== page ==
Google Maps

Google Maps is a web mapping service developed by Google. It offers satellite imagery, street maps, 360° panoramic views of streets (Street View), real-time traffic conditions (Google Traffic), and route planning for traveling by foot, car, bicycle, or public transportation. Sourced from Wikipedia, the free encyclopedia

Quick Link To Google Maps:  https://www.google.ca/maps

Google can also be used to create Literature Trips.  It is possible, using google maps, to track the journeys of characters from your favorite novels.  Students are able to put in placemarks that can include pictures or relevant research. It is also possible to track the distance that characters have traveled in the book.   Instruction on how to make a map can be found here. https://support.google.com/mymaps/#topic=3188329

Some examples created in Google Earth (easily adapted for Google Maps) can be found here:

http://www.googlelittrips.org/

Below is a list of possible chapter books that would work well with Google Maps. Thank you to the EdTechTeam Global Community for their recommendations.

Here is the list of chapter books:  https://goo.gl/573ehN

 

Choose Your Own Adventure Stories

Do you remember reading the old Choose Your Own Adventure Books?  

cyoa

Students can create these wonderful stories using either Google Forms or Google Slides.

Google Forms:

Step by Step Instructions Can Be Found Here:
https://goo.gl/n8H92a

Key Skill:  

  • Students must learn how to select “Go to section based on answer” inside their google form.
  • Don’t forget to add images to make the story more interesting.
Google Slides:

Step by Step Instructions Can Be Found Here:

http://www.controlaltachieve.com/2016/01/interactive-slideshow-story.html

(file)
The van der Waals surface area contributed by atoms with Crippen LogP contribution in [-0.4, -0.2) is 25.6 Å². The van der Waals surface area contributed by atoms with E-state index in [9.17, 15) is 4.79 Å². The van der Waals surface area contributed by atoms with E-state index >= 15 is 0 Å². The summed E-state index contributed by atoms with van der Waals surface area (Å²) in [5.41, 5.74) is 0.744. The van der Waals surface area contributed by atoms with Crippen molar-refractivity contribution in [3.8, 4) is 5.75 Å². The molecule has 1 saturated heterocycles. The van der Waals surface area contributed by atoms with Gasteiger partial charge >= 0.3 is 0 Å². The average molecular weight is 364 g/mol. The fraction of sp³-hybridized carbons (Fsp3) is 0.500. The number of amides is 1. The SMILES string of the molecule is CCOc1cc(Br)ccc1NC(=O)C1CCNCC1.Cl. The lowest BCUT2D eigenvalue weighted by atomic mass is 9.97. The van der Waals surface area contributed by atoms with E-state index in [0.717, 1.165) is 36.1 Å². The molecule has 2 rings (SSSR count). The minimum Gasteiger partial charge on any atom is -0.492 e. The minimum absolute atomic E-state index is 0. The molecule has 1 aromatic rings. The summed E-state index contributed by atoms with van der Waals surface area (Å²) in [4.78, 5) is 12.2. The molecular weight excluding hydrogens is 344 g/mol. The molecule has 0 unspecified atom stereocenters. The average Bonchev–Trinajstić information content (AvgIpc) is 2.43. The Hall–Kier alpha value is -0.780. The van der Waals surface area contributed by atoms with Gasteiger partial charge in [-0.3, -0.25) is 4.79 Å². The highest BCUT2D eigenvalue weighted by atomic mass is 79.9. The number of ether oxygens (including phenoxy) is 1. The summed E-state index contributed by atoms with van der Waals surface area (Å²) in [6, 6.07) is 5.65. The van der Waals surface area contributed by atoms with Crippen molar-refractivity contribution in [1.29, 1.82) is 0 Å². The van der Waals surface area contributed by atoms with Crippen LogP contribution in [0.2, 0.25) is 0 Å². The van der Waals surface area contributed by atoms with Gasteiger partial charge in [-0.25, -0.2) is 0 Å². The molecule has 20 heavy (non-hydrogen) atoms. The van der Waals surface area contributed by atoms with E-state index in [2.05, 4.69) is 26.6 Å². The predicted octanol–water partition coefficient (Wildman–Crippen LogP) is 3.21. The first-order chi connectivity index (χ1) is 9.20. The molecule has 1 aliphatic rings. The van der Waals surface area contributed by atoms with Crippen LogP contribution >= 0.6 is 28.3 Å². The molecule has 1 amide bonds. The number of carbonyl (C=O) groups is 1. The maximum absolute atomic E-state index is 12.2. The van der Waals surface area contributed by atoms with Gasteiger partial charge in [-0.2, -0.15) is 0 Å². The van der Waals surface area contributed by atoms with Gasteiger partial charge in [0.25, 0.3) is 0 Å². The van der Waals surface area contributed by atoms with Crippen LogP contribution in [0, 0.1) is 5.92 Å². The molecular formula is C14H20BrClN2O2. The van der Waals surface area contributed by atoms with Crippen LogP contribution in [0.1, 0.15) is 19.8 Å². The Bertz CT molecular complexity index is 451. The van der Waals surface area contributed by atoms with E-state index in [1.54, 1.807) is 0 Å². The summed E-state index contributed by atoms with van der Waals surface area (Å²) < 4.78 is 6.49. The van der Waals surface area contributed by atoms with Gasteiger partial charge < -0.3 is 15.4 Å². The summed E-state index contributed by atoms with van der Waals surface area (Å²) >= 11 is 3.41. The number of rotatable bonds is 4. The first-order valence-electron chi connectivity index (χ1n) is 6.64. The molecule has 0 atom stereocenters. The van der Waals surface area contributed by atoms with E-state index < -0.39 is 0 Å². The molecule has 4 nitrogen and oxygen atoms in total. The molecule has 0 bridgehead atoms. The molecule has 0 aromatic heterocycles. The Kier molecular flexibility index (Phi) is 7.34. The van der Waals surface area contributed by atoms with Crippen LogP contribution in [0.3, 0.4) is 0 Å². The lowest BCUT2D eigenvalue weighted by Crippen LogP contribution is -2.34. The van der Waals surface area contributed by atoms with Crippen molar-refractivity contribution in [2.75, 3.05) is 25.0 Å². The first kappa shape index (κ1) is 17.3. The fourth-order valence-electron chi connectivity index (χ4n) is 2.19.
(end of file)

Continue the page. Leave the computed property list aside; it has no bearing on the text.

Key Skill:

  • Students must learn how to link to “Slides in This Presentation”
  • Add an animated GIF to make the presentation more compelling.

 

Ipad Xmas Projects for Visualization in Reading and Writing

We know that when our students can visualize, their writing is descriptive and engaging.  Here are two seasonal projects teachers can do:

1. Create a rebus letter to Santa.

  • This can be done using applications of Book Creator or Explain Everything
  • add text and images to create the letter
  • extend the activity by asking students to include sound effects

2. Create a iMove

  • find a winter poem, and create an iMovie
  • find images, and sound effects
  • record the poem in iMovie
  • add effects and transitions
  • extension: have students create a movie for their own poemsSeasonal activities do not need to be crafts and music, try using WWP applications to create unique and engaging activities.

Research Skills

When asked about students and researching, most teachers feel that students are often lost when they begin researching online. It can be overwhelming for students, struggling to pick a topic, refining their search using keywords, or choosing valid reliable websites. It is important that teachers give students the tools they need to become critical thinkers as they search the vast web.

Probably the easiest thing to do is explain the terminology.  I am always amazed how many students and teachers, do not understand the difference between a browser and a search engine, or even what is a URL.  Students need to know that domain name in an URL can tell them so much about the owner of a site.